Taking The Strokes

The Strokes
The Plaza of Nations, Vancouver
April 16, 2004
One plane ticket and nearly 700km later, I found myself standing in one of the most beautiful venues I have ever been lucky enough to walk into (even the Strokes thought so). Sitting on the edge of False Creek, The Plaza of Nations is an open air venue conveniently (and thankfully) covered by glass to shelter you from the inevitable Vancouver rain. What better place to take in a performance by one of the world's most exciting bands?

After quite a few moments of false hope, stupidly thinking every time a roadie walked on stage it was actually a band member, the Strokes quietly took the stage. If anyone thought the audience was already rowdy (apparently pot is the provincial flower of B.C.), then they had another thing coming. The band opened with 'Automatic Stop' from Room on Fire, and the mosh pit immediately expanded to include more than half of the people in the venue. Not wanting to die too young, I decided my safest bet was to stand near the back, away from the stage. It didn't even matter that the band looked more like fireflies than people from where I stood because the Strokes are so incredibly amazing live. No one seemed to care what sort of view they had of the stage, for every single person in the audience was utterly captivated by the Strokes; not one set of eyes in the packed venue was turned astray.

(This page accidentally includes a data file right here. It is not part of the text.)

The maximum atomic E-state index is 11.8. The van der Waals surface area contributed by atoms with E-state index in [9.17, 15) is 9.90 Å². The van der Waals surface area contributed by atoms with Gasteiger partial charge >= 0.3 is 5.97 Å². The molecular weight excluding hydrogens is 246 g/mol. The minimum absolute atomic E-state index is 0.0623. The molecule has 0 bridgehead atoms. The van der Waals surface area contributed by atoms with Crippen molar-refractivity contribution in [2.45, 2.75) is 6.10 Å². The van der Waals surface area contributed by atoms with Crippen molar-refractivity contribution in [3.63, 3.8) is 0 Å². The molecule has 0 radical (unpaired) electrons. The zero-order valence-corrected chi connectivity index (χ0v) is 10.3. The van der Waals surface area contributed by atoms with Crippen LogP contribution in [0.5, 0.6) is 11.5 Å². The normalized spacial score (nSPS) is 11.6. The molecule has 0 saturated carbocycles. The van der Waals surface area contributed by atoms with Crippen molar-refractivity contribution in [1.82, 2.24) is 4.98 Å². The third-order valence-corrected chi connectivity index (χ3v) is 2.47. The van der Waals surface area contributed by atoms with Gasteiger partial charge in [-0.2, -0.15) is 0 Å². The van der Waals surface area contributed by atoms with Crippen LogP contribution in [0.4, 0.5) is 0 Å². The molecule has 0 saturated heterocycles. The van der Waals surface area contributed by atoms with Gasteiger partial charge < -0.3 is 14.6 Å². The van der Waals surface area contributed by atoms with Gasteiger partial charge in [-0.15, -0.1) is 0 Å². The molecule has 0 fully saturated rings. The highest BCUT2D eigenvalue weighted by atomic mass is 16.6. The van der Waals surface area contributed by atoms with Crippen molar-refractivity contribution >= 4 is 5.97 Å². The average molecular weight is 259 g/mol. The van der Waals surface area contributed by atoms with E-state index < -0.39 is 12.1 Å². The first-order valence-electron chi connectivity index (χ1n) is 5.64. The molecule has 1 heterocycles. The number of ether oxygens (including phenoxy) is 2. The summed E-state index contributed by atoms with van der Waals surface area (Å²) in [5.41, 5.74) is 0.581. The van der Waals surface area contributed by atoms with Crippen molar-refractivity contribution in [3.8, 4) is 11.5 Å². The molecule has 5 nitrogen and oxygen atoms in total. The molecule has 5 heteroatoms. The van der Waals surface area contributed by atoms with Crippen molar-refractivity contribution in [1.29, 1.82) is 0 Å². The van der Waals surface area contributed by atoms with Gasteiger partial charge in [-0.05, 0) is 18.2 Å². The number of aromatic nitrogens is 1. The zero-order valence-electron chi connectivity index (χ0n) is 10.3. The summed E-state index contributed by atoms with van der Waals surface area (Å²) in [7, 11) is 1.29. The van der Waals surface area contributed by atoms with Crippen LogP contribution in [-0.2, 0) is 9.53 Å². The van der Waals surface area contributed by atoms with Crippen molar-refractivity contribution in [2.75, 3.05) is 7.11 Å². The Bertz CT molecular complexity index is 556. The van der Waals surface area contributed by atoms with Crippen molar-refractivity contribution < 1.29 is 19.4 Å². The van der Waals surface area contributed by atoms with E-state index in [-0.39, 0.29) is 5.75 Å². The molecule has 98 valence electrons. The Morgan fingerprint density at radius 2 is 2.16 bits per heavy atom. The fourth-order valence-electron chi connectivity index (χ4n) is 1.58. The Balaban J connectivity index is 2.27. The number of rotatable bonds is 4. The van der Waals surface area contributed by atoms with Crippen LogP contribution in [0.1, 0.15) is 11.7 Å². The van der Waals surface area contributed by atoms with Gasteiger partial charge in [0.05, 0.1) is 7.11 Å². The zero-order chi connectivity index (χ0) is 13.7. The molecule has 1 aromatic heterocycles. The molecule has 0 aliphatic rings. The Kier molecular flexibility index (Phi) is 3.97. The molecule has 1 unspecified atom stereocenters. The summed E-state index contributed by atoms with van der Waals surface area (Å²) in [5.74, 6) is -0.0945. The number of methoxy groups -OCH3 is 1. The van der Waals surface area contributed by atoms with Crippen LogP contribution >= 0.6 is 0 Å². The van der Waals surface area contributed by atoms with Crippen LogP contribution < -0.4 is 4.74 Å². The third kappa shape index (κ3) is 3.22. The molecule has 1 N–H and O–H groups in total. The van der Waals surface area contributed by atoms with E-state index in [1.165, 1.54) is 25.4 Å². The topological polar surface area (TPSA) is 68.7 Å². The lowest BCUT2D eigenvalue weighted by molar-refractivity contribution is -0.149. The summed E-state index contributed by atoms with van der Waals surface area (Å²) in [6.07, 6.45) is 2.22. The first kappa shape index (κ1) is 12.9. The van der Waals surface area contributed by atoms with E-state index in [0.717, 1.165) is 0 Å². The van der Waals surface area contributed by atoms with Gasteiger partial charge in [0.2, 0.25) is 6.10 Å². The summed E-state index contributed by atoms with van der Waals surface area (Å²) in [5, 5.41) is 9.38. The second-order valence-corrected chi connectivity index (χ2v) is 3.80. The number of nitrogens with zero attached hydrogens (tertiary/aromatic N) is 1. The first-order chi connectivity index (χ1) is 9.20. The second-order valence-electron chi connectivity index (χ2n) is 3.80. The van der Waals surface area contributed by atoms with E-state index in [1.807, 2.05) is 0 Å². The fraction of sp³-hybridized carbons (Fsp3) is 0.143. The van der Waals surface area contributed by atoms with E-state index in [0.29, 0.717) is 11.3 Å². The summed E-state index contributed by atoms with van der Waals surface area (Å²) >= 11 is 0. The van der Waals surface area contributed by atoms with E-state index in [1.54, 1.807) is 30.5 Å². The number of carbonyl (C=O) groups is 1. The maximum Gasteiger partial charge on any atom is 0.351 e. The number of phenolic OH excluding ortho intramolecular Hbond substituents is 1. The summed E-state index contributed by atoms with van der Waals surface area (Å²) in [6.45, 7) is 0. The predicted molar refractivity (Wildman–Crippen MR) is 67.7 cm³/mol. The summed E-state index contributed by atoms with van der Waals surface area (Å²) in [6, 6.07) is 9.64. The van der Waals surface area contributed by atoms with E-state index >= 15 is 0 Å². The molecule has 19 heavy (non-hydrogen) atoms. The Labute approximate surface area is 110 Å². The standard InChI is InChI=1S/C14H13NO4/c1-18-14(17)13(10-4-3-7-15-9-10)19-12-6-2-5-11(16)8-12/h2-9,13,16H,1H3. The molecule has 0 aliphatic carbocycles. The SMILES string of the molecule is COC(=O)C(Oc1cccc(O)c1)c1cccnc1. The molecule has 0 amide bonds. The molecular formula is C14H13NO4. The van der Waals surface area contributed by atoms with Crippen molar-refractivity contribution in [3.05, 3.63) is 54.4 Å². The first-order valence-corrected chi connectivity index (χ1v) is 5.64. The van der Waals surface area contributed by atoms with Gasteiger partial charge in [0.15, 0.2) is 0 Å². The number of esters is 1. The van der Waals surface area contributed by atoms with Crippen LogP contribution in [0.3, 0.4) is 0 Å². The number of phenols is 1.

Highlights of the night included ballad 'Under Control', during which lead singer Julian Casablancas congratulated Vancouver for being the site of the first incident of crowd surfing to that particular song. The band also included all of their singles in the set, and when a member of the audience screamed for the newest, Casablancas immediately replied, "You want 'Reptilia'? You fucking got it!" This sent the crowd into a complete frenzy, the likes of which I have never seen before.

Casablancas kept up his witty repartee with the crowd for the entire night, although more often than not it came out as an unidentifiable slur. The other members of the band appeared to be in their own worlds, especially bassist Nikolai Fraiture. For most of the performance he was lurking in the clouds of smoke created partially by the dry ice machine and partially by the crowd like some modern-day Frankenstein shielding himself from the audience's watchful eye.

After 50 minutes of pure modern-day Rock N' Roll, Julian Casablancas announced that the last song would be 'Take It Or Leave It' before the Strokes ended what turned out to be the best concert I have ever attended. As per usual the performance was devoid of an encore and before the last note had finished ringing the Strokes glided off the stage as silently as they had entered.

It was amazing to experience a band of this calibre in their prime instead of latching onto reunion tours and grisly remains. The Strokes are definitely worth checking out live and if ever Julian Casablancas asks you to take it or leave it, I hope to dear God that you take it.

Writer: Jaclyn Arndt


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